Into the Valley
Most photographers I know (or artists in general) all have their one favorite piece of work they have created. A piece that represents best what they constantly strive to make. A defining moment in their own history when everything came together and fell harmoniously into place. This shot is that for me. It's probably not the best shot I have ever taken, I’m not sure that I have ever taken a truly great photo, but it's special to me for many reasons.
Well over a decade ago when this was taken, I was spending yet another summer in Glacier National Park. This area is an eden for landscape photographers. The place is truly breathtaking. But this breathtaking beauty means it's photographed a lot. So having found this unique composition that I had not seen photographed, to my knowledge, was an exciting moment for me as a fairly new photographer.
I spent the next 4 evenings sitting atop this waterfall, soaking my my man-bits in the cold snowmelt that feeds it. I’m sure this insanely cold waterfall has rendered me sterile. Natures vasectomy maybe? But finally on the last night the light I was dying for happened. But for me, it's not the gorgeous light that stands out in my mind when recalling this evening. It's the place, the solitude I had that evening with nobody around me, the excitement of having longhorn sheep walk right up to me for a couple sniffs (I hadn't showered for probably 9 days), and knowing that I was going to create something that would be really special to me.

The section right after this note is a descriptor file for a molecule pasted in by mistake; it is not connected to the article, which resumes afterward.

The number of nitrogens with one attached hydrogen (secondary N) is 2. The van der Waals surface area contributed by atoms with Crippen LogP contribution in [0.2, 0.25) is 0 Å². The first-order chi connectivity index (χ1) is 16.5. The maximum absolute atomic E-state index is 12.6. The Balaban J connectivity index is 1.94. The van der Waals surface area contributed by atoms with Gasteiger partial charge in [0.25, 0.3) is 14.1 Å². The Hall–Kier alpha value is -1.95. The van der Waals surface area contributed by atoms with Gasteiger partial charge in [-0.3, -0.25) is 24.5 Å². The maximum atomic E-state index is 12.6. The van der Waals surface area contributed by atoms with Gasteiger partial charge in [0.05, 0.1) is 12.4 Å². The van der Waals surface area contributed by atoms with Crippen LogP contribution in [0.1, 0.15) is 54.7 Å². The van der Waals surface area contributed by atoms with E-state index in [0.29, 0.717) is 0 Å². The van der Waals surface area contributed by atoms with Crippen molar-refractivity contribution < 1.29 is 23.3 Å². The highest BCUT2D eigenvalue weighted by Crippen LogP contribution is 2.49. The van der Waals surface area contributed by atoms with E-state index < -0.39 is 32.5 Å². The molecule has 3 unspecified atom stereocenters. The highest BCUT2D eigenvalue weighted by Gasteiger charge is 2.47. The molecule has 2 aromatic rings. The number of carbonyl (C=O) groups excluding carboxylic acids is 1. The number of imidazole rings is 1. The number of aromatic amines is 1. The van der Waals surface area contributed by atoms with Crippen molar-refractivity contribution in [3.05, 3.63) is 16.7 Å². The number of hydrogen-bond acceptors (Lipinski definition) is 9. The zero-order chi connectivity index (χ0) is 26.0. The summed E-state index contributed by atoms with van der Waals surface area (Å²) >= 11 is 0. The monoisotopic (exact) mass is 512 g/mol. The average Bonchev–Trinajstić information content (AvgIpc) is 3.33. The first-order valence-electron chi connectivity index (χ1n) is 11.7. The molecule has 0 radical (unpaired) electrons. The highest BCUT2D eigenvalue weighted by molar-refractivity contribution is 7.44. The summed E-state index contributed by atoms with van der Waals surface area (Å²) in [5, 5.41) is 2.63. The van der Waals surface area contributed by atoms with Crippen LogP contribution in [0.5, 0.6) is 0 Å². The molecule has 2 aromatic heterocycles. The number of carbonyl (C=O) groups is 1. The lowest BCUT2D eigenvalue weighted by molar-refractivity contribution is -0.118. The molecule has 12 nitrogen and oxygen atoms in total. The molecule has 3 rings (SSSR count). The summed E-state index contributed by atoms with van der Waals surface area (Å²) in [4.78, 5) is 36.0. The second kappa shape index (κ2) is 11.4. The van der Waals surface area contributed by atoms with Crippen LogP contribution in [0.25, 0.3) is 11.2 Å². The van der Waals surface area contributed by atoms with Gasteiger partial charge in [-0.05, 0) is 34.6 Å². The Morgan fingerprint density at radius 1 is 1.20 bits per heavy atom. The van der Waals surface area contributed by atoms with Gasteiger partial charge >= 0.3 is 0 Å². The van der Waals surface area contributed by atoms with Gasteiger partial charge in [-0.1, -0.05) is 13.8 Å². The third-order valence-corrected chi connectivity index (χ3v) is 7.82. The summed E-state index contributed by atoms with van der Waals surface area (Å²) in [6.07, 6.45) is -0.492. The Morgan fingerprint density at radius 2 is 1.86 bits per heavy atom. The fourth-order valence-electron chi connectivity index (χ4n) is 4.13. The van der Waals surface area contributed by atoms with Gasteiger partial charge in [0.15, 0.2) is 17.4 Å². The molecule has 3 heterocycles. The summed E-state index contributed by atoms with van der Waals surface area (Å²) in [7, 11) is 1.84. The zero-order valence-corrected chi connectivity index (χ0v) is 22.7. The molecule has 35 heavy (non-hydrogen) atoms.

It's those things that make this shot my favorite I’ve ever made... even more than a decade and tens of thousand of photos later. Everything just fell into place. The comp, the light, the moment as a whole... and now the memories. I think as artists we relate to our work in a different way than any viewer of our creations ever could. We have memories and special experiences tied to our images. We can recall the setting, the weather, the smell of rain in the air, and even whatever we might have been going through personally at the time. No viewer will ever be able to resonate the same way with our work. This might be why some of my favorite photos I’ve ever made are not ones that seem to be popular to an audience. I’m able to love the photos for the memories tied to them and overlook any technical mistakes.
So anyway, here it is. My favorite photo I have ever taken featuring Lewis Range peaks Reynolds Mountain, Mount Oberlin, and Mount Cannon. In a large version of this image, you can also see part of the 600ft Bird Woman Falls in between the distant peaks as well as tall stands of Beargrass blooming in the meadows to the right.